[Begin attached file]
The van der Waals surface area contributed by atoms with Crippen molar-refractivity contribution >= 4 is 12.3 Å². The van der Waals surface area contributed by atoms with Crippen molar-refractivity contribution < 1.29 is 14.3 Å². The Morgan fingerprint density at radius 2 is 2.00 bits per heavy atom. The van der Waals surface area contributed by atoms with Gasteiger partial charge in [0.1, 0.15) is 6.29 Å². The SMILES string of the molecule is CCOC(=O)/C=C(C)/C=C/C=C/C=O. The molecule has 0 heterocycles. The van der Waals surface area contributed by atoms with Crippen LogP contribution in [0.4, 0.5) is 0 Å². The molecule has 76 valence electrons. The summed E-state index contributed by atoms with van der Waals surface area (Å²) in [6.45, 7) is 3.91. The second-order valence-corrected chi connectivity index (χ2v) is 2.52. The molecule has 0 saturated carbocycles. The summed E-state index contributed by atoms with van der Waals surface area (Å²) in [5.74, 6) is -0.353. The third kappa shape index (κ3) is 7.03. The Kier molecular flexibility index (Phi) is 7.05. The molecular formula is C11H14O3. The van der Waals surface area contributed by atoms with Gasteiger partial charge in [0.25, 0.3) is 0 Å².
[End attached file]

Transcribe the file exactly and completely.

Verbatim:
The van der Waals surface area contributed by atoms with Crippen molar-refractivity contribution >= 4 is 12.3 Å². The van der Waals surface area contributed by atoms with Crippen molar-refractivity contribution < 1.29 is 14.3 Å². The Morgan fingerprint density at radius 2 is 2.00 bits per heavy atom. The van der Waals surface area contributed by atoms with Gasteiger partial charge in [0.1, 0.15) is 6.29 Å². The SMILES string of the molecule is CCOC(=O)/C=C(C)/C=C/C=C/C=O. The molecule has 0 heterocycles. The van der Waals surface area contributed by atoms with Crippen LogP contribution in [0.4, 0.5) is 0 Å². The molecule has 76 valence electrons. The summed E-state index contributed by atoms with van der Waals surface area (Å²) in [6.45, 7) is 3.91. The second-order valence-corrected chi connectivity index (χ2v) is 2.52. The molecule has 0 saturated carbocycles. The summed E-state index contributed by atoms with van der Waals surface area (Å²) in [5.74, 6) is -0.353. The third kappa shape index (κ3) is 7.03. The Kier molecular flexibility index (Phi) is 7.05. The molecular formula is C11H14O3. The van der Waals surface area contributed by atoms with Gasteiger partial charge in [0.25, 0.3) is 0 Å².